Water woes continue to plague Flint a decade after start of crisis

FLINT – About 75 people gathered outside the Peoples Church on Thursday in this mid-Michigan city known around the world for the public health disaster that stemmed from its lead-tainted municipal water.

They carried signs that said, “Water is a human right,” and chanted, “What do we want? Clean water! When do we want it? Now!” as they marched, arms linked, from the church, down the streets, across a bridge over the Flint River, and toward City Hall.

Their voices cut through the brilliantly sunny spring day, marking 10 years since an unelected emergency manager made the catastrophic decision to change the source of the city’s drinking water from Lake Huron to the Flint River as a cost-saving measure.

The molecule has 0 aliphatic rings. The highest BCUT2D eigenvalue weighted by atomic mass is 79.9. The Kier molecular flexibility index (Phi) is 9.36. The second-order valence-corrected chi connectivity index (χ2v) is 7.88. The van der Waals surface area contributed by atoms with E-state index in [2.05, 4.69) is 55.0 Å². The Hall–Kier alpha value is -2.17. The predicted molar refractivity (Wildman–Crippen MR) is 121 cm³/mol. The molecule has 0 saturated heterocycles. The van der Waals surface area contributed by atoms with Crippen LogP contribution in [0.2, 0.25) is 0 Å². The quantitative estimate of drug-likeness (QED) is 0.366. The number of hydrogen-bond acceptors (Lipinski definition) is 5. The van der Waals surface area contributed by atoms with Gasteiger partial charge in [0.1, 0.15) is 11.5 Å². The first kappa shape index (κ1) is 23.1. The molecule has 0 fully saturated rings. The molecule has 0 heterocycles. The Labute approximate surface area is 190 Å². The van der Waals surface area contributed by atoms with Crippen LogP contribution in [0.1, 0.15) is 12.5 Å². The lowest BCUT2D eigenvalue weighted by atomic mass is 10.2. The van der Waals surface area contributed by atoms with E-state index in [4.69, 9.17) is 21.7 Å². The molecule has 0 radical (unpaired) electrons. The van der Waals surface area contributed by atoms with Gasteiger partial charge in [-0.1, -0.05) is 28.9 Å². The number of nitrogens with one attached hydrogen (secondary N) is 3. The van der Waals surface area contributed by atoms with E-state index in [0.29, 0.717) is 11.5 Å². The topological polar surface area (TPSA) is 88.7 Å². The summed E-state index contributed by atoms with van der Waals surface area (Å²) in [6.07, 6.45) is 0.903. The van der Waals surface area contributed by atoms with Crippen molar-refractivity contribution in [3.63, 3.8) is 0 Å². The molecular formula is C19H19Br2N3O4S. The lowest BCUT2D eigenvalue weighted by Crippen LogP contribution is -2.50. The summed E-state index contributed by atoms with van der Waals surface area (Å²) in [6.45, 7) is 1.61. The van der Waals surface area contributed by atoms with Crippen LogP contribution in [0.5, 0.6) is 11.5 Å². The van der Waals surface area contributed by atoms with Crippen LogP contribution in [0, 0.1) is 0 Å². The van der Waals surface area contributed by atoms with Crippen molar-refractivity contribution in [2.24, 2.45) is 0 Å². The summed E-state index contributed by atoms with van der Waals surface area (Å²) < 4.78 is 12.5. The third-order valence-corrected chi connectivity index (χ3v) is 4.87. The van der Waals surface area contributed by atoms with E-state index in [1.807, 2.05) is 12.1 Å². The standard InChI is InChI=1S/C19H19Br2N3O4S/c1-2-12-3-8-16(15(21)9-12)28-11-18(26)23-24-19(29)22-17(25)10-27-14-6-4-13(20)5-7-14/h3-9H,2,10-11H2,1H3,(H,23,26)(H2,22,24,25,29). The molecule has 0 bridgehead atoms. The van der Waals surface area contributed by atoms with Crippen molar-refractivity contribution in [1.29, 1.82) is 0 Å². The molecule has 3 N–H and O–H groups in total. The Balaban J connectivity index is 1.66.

People march along Garland Street in downtown Flint during the 10th anniversary commemoration of the start of the Flint water crisis on Thursday, April 25, 2024.

The switch, which took place April 25, 2014, triggered a cascade of problems with the water quality in Flint. Lead, a neurotoxin, leached from the city’s aging pipes and into the water that flowed from the faucets, causing irreparable damage, especially in children, whose brains and bones were still developing.

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